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The Gods of Ancient GreeceIdentities and Transformations$
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Jan Bremmer and Andrew Erskine

Print publication date: 2010

Print ISBN-13: 9780748637980

Published to Edinburgh Scholarship Online: September 2012

DOI: 10.3366/edinburgh/9780748637980.001.0001

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Gods in Apulia

Gods in Apulia

Chapter:
(p.335) 16 Gods in Apulia
Source:
The Gods of Ancient Greece
Author(s):

Jan N. Bremmer

Andrew Erskine

Publisher:
Edinburgh University Press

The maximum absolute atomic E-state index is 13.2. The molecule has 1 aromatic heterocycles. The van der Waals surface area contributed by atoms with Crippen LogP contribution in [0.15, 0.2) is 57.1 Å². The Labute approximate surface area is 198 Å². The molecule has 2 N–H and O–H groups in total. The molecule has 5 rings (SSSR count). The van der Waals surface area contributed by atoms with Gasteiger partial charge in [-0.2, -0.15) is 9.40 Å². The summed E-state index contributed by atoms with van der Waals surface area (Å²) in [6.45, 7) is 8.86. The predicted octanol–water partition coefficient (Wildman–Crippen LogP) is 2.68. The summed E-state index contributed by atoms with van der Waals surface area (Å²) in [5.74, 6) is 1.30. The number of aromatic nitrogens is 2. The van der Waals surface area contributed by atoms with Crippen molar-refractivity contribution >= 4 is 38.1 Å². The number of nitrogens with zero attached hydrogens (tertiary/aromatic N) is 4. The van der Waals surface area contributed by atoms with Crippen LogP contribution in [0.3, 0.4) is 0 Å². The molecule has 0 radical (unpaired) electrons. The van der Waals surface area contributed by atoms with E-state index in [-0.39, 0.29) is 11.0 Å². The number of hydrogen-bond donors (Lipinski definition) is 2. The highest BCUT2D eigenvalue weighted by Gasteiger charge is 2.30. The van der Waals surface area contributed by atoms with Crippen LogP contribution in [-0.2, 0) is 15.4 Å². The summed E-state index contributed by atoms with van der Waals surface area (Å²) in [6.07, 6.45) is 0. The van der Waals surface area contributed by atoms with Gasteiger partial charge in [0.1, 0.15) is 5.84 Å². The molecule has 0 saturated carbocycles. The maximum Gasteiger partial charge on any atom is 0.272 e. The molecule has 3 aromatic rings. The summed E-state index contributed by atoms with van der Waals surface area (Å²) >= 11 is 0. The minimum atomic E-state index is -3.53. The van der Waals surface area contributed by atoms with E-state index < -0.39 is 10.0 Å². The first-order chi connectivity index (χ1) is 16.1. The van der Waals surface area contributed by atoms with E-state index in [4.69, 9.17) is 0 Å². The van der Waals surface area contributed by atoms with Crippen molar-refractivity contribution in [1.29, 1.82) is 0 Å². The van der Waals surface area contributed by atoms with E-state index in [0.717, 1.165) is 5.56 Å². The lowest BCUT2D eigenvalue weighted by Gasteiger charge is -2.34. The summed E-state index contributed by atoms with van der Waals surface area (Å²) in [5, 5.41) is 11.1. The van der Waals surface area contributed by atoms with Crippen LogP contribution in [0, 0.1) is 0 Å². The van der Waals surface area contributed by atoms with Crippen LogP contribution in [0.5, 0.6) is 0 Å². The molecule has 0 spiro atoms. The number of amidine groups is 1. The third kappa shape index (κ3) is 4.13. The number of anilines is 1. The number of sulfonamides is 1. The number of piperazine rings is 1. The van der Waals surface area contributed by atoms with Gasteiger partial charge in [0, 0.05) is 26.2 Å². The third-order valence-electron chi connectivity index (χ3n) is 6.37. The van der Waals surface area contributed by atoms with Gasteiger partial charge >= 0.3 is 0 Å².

DOI:10.3366/edinburgh/9780748637980.003.0017

The richest body of evidence for perceptions of the gods in Apulia consists of local figure decorated pottery made between about 430 and 300 BC. Though Greek in style, the vast majority of the pots on which the images appear have been found in Italic (non-Greek) tombs rather than in the tomb of Taranto, the one Greek city in Apulia. Most of the gods in these vase-paintings appear as peripheral figures, almost like spectators in a gallery. The one exception is Dionysos who is central to the scenes in which he appears. He is always shown as a beardless youth, often naked, a form that replaces the traditional bearded Dionysos on Athenian vases at about the same time it appears in Apulia. In this new form he is not the theatre god nor is he the god of wine; rather, he is a champion of the dead and a guarantor of personal afterlife.

Keywords:   Apulia, Italy, Pottery, Vase-painting, Dionysos, Taranto, Afterlife

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